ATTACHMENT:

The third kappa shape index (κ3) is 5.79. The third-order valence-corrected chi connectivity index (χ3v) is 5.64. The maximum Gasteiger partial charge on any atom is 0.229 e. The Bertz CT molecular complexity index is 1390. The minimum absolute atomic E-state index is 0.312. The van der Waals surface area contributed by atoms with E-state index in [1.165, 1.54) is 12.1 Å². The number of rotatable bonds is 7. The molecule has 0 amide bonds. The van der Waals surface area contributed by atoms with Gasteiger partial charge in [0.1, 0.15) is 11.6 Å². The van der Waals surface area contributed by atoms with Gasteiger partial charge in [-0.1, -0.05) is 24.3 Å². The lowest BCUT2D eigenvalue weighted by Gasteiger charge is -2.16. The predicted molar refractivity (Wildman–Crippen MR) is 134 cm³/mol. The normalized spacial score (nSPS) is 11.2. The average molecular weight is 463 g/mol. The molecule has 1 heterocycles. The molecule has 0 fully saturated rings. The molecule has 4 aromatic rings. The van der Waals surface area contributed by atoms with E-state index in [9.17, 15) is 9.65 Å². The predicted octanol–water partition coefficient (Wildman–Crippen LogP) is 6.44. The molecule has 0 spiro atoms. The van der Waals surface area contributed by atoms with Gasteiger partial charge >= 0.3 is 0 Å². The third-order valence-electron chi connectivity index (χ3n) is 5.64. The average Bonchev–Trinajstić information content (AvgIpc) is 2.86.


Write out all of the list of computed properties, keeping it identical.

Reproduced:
The third kappa shape index (κ3) is 5.79. The third-order valence-corrected chi connectivity index (χ3v) is 5.64. The maximum Gasteiger partial charge on any atom is 0.229 e. The Bertz CT molecular complexity index is 1390. The minimum absolute atomic E-state index is 0.312. The van der Waals surface area contributed by atoms with E-state index in [1.165, 1.54) is 12.1 Å². The number of rotatable bonds is 7. The molecule has 0 amide bonds. The van der Waals surface area contributed by atoms with Gasteiger partial charge in [0.1, 0.15) is 11.6 Å². The van der Waals surface area contributed by atoms with Gasteiger partial charge in [-0.1, -0.05) is 24.3 Å². The lowest BCUT2D eigenvalue weighted by Gasteiger charge is -2.16. The predicted molar refractivity (Wildman–Crippen MR) is 134 cm³/mol. The normalized spacial score (nSPS) is 11.2. The average molecular weight is 463 g/mol. The molecule has 1 heterocycles. The molecule has 0 fully saturated rings. The molecule has 4 aromatic rings. The van der Waals surface area contributed by atoms with E-state index in [9.17, 15) is 9.65 Å². The predicted octanol–water partition coefficient (Wildman–Crippen LogP) is 6.44. The molecule has 0 spiro atoms. The van der Waals surface area contributed by atoms with Gasteiger partial charge >= 0.3 is 0 Å². The third-order valence-electron chi connectivity index (χ3n) is 5.64. The average Bonchev–Trinajstić information content (AvgIpc) is 2.86.